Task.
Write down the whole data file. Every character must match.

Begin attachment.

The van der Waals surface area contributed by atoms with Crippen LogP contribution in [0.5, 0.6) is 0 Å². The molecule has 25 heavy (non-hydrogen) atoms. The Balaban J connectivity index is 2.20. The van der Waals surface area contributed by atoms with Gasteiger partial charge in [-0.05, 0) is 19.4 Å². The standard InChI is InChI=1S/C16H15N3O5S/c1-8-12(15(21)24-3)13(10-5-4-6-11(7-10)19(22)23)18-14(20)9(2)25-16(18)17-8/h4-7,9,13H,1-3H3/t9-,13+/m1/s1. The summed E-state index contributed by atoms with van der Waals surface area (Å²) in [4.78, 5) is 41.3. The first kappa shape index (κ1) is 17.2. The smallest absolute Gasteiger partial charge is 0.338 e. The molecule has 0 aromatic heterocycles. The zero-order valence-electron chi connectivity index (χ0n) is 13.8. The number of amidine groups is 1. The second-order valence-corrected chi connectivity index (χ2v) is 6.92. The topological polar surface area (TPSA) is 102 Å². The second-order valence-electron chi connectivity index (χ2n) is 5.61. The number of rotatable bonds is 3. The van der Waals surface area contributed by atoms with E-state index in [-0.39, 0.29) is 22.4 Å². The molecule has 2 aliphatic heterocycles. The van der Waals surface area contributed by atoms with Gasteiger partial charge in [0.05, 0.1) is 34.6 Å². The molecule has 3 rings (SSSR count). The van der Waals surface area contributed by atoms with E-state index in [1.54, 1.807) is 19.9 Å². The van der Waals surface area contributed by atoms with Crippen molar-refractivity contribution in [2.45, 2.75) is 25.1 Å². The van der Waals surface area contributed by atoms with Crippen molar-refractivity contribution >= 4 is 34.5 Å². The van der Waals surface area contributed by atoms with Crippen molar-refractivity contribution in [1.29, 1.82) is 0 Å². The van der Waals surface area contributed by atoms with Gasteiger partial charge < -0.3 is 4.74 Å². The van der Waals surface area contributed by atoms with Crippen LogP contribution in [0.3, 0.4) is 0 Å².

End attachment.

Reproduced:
The van der Waals surface area contributed by atoms with Crippen LogP contribution in [0.5, 0.6) is 0 Å². The molecule has 25 heavy (non-hydrogen) atoms. The Balaban J connectivity index is 2.20. The van der Waals surface area contributed by atoms with Gasteiger partial charge in [-0.05, 0) is 19.4 Å². The standard InChI is InChI=1S/C16H15N3O5S/c1-8-12(15(21)24-3)13(10-5-4-6-11(7-10)19(22)23)18-14(20)9(2)25-16(18)17-8/h4-7,9,13H,1-3H3/t9-,13+/m1/s1. The summed E-state index contributed by atoms with van der Waals surface area (Å²) in [4.78, 5) is 41.3. The first kappa shape index (κ1) is 17.2. The smallest absolute Gasteiger partial charge is 0.338 e. The molecule has 0 aromatic heterocycles. The zero-order valence-electron chi connectivity index (χ0n) is 13.8. The number of amidine groups is 1. The second-order valence-corrected chi connectivity index (χ2v) is 6.92. The topological polar surface area (TPSA) is 102 Å². The second-order valence-electron chi connectivity index (χ2n) is 5.61. The number of rotatable bonds is 3. The van der Waals surface area contributed by atoms with E-state index in [-0.39, 0.29) is 22.4 Å². The molecule has 2 aliphatic heterocycles. The van der Waals surface area contributed by atoms with Gasteiger partial charge in [0.05, 0.1) is 34.6 Å². The molecule has 3 rings (SSSR count). The van der Waals surface area contributed by atoms with E-state index in [1.54, 1.807) is 19.9 Å². The van der Waals surface area contributed by atoms with Crippen molar-refractivity contribution in [2.45, 2.75) is 25.1 Å². The van der Waals surface area contributed by atoms with Crippen molar-refractivity contribution >= 4 is 34.5 Å². The van der Waals surface area contributed by atoms with Crippen molar-refractivity contribution in [1.29, 1.82) is 0 Å². The van der Waals surface area contributed by atoms with Gasteiger partial charge < -0.3 is 4.74 Å². The van der Waals surface area contributed by atoms with Crippen LogP contribution in [0.3, 0.4) is 0 Å².